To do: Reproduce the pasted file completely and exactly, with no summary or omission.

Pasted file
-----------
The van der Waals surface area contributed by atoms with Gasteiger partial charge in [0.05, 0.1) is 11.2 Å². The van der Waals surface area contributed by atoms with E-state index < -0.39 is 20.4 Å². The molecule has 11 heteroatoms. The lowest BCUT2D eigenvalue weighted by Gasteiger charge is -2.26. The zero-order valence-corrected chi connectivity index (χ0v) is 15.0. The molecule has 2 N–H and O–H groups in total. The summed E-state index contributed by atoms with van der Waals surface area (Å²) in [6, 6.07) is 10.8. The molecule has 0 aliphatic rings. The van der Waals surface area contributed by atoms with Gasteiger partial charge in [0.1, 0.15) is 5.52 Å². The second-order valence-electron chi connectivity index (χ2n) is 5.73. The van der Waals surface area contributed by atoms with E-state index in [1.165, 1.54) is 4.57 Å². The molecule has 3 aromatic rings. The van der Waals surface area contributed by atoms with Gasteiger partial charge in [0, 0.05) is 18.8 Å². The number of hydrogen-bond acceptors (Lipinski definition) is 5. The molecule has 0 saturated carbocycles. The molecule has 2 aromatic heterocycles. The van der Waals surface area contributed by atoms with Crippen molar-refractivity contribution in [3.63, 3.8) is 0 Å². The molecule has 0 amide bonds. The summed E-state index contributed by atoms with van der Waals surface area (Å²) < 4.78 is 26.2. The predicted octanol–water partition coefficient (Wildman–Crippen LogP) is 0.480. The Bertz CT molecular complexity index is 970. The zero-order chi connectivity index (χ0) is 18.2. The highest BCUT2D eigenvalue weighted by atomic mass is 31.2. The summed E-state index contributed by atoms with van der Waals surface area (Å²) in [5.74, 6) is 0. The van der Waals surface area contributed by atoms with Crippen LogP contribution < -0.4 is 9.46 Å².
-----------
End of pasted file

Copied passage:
The van der Waals surface area contributed by atoms with Gasteiger partial charge in [0.05, 0.1) is 11.2 Å². The van der Waals surface area contributed by atoms with E-state index < -0.39 is 20.4 Å². The molecule has 11 heteroatoms. The lowest BCUT2D eigenvalue weighted by Gasteiger charge is -2.26. The zero-order valence-corrected chi connectivity index (χ0v) is 15.0. The molecule has 2 N–H and O–H groups in total. The summed E-state index contributed by atoms with van der Waals surface area (Å²) in [6, 6.07) is 10.8. The molecule has 0 aliphatic rings. The van der Waals surface area contributed by atoms with Gasteiger partial charge in [0.1, 0.15) is 5.52 Å². The second-order valence-electron chi connectivity index (χ2n) is 5.73. The van der Waals surface area contributed by atoms with E-state index in [1.165, 1.54) is 4.57 Å². The molecule has 3 aromatic rings. The van der Waals surface area contributed by atoms with Gasteiger partial charge in [0, 0.05) is 18.8 Å². The number of hydrogen-bond acceptors (Lipinski definition) is 5. The molecule has 0 saturated carbocycles. The molecule has 2 aromatic heterocycles. The van der Waals surface area contributed by atoms with Crippen molar-refractivity contribution in [3.63, 3.8) is 0 Å². The molecule has 0 amide bonds. The summed E-state index contributed by atoms with van der Waals surface area (Å²) < 4.78 is 26.2. The predicted octanol–water partition coefficient (Wildman–Crippen LogP) is 0.480. The Bertz CT molecular complexity index is 970. The zero-order chi connectivity index (χ0) is 18.2. The highest BCUT2D eigenvalue weighted by atomic mass is 31.2. The summed E-state index contributed by atoms with van der Waals surface area (Å²) in [5.74, 6) is 0. The van der Waals surface area contributed by atoms with Crippen LogP contribution < -0.4 is 9.46 Å².